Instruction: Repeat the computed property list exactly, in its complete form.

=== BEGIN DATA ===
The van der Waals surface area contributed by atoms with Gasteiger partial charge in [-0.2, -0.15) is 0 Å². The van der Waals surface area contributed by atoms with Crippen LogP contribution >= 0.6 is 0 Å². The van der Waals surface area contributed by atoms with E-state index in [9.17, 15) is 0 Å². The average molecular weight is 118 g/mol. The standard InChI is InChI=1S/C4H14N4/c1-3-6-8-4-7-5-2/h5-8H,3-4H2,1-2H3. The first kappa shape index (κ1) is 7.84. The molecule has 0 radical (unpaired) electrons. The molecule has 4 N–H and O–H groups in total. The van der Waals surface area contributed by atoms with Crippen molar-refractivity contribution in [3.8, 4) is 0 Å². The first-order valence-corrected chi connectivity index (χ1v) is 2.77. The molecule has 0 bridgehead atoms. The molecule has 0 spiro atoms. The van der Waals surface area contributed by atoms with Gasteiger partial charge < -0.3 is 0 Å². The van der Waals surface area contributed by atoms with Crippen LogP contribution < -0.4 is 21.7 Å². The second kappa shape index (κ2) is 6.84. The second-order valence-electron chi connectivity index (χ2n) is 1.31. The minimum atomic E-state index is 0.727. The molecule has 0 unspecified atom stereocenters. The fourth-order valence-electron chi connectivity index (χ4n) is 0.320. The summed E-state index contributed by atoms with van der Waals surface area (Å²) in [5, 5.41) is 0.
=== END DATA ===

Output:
The van der Waals surface area contributed by atoms with Gasteiger partial charge in [-0.2, -0.15) is 0 Å². The van der Waals surface area contributed by atoms with Crippen LogP contribution >= 0.6 is 0 Å². The van der Waals surface area contributed by atoms with E-state index in [9.17, 15) is 0 Å². The average molecular weight is 118 g/mol. The standard InChI is InChI=1S/C4H14N4/c1-3-6-8-4-7-5-2/h5-8H,3-4H2,1-2H3. The first kappa shape index (κ1) is 7.84. The molecule has 0 radical (unpaired) electrons. The molecule has 4 N–H and O–H groups in total. The van der Waals surface area contributed by atoms with Crippen molar-refractivity contribution in [3.8, 4) is 0 Å². The first-order valence-corrected chi connectivity index (χ1v) is 2.77. The molecule has 0 bridgehead atoms. The molecule has 0 spiro atoms. The van der Waals surface area contributed by atoms with Gasteiger partial charge < -0.3 is 0 Å². The van der Waals surface area contributed by atoms with Crippen LogP contribution < -0.4 is 21.7 Å². The second kappa shape index (κ2) is 6.84. The second-order valence-electron chi connectivity index (χ2n) is 1.31. The minimum atomic E-state index is 0.727. The molecule has 0 unspecified atom stereocenters. The fourth-order valence-electron chi connectivity index (χ4n) is 0.320. The summed E-state index contributed by atoms with van der Waals surface area (Å²) in [5, 5.41) is 0.